How Alberta Engineering Helps Battle Diabetes
The article in Time magazine caught his eye. “Biomedical engineering,” it blared. “The career of the future.”
The young X-ray technician didn’t know it then, but the story would change his life—and, eventually, the lives of thousands of Type 1 diabetes patients around the world.
Ray Rajotte, P.Eng., PhD, recalls thinking that biomedical engineering might be a great way to combine his interests in technology and medical research. A good thought, that one.
“I could have become a medical doctor, but I thought biomedical engineering would be an exciting area to be involved with,” says Dr. Rajotte. “And it certainly has been.”
Back in the mid-1960s, Rajotte was working at Edmonton General Hospital. Biomedical engineering was an emerging field focused on improving health care through engineering.
The University of Alberta’s biomedical engineering department was still just a vision, so Rajotte enrolled in electrical engineering. But he took all his third- and fourth-year electives in medicine—everything from anatomy to physiology to biochemistry.
He completed his bachelor’s degree in 1971, followed by a master’s in 1973. In 1975, he became the U of A’s first PhD graduate with a biomedical engineering designation on his diploma.
Rajotte’s graduate research focused on using engineering to develop new techniques for isolating, cryopreserving, and thawing pancreatic islets. It became his life’s work.
Ray Rajotte 1973: Ray Rajotte and Geoff Voss freeze islets at the University of Alberta in 1973. Voss, an electrical engineering professor at the U of A, and physician Dr. John Dosseter supervised Rajotte’s graduate research and were his early mentors.
Islets are insulin–producing cells that control blood glucose levels. They don’t work properly in people with Type 1 diabetes, who must take regular insulin injections to survive. Rajotte and other pioneering researchers believed that islet transplantations might one day lead to a cure.
This possibility motivated Rajotte to continue his islet cell research at the U of A, long after completing his PhD. His persistence paid off in the late 1970s when he was able to successfully isolate and cryopreserve islets in diabetic rodents, curing them of the disease.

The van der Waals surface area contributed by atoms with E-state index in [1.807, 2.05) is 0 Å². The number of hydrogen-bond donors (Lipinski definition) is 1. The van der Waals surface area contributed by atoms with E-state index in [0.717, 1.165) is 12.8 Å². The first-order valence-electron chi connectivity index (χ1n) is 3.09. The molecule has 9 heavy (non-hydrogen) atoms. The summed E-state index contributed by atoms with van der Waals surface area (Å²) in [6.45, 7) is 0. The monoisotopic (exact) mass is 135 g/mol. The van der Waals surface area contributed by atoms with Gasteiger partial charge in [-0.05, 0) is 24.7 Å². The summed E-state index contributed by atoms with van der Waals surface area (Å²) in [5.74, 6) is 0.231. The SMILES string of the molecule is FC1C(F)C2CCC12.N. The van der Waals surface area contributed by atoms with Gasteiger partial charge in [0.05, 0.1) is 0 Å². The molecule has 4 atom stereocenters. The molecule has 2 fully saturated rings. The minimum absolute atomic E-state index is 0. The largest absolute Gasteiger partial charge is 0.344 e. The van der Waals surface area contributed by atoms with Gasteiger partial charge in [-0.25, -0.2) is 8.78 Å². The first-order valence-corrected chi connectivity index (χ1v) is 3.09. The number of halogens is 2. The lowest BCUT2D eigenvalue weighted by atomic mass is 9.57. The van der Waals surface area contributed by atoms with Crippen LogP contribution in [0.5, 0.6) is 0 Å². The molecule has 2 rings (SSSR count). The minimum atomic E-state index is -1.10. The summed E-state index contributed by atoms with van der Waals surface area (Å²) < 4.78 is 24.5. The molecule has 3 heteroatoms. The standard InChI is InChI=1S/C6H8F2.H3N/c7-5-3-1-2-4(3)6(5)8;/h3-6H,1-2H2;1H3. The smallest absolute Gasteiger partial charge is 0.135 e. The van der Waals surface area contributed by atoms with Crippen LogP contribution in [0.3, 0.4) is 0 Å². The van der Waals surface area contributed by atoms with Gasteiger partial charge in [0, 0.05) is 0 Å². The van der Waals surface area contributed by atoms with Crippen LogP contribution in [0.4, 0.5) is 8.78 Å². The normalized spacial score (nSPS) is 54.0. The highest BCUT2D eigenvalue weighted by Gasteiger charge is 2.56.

“It took a lot of modifications and my engineering skills to develop tools to isolate the islets. I even had my own machine shop, so when I wanted something specialized for islet isolation, I’d just go and build it. Perfusion pumps, isolation chambers. Stuff you can’t just buy off the shelf.”
A perfusion machine, engineered by Ray Rajotte, is used to help isolate islets from a human pancreas.
The next step was clinical trials with diabetic patients. “The challenge was to make the islet procedure work in humans,” Rajotte says.
Before that could happen, he needed to build a transplant team.
“I always thought of islet transplantation as a big puzzle—bringing in people to help solve the puzzle, surrounding yourself with smart people.”
By 1982, his surgical team was in place. Including doctors Garth Warnock, Norm Kneteman, and Eddie Ryan, the team made medical history in 1989, successfully completing Canada’s first islet cell transplants using technology developed by Rajotte during his PhD work.
Their first two patients were able to reduce their insulin intake but ultimately lost islet function. For the next three transplants, the team doubled the number of islets and added freshly isolated islets to the mix. Before, they had used cryopreserved islets only.
The results were encouraging: one of the three patients was able to stop taking life-saving insulin injections for three years, and another for two years.
“We published our results and we were inundated with requests,” says Rajotte. “Whatever we learned, we shared with the world.”
Despite their achievement, much work remained. Worldwide, only about 10 per cent of transplant recipients were able to stop using insulin.
Progress stalled for a time, but it moved forward again when Rajotte made another key addition to the islet team. Dr. James Shapiro, a transplant surgeon and expert in immunology, came on board. So did scientists Greg Korbutt and Jonathan Lakey. Several adjustments were made to the islet transplant procedure, including the use of less-toxic anti-rejection drugs.
New trials began in 1999. This time, seven Type 1 diabetes patients received transplants. A year later, all seven remained insulin independent.
The Edmonton Protocol, as it’s now known, was hailed as the biggest breakthrough in diabetes treatment since the discovery of insulin. Today, it remains the gold standard, with about 60 per cent of transplant patients remaining insulin independent for at least five years after transplantation.
Rajotte built the framework for the Edmonton Protocol’s success—a vision almost three decades in the making. But he’s modest about his contributions, and quick to credit the many mentors and colleagues who inspired and motivated him along the way.
“You have to be a little visionary, look at the problem, and say, how do I solve the problem and how do I bring in people to help solve it? I’ve been very fortunate to work with some outstanding collaborators and graduate students.
“Our research has been very much a team effort, over the years, to bring us where we are today.”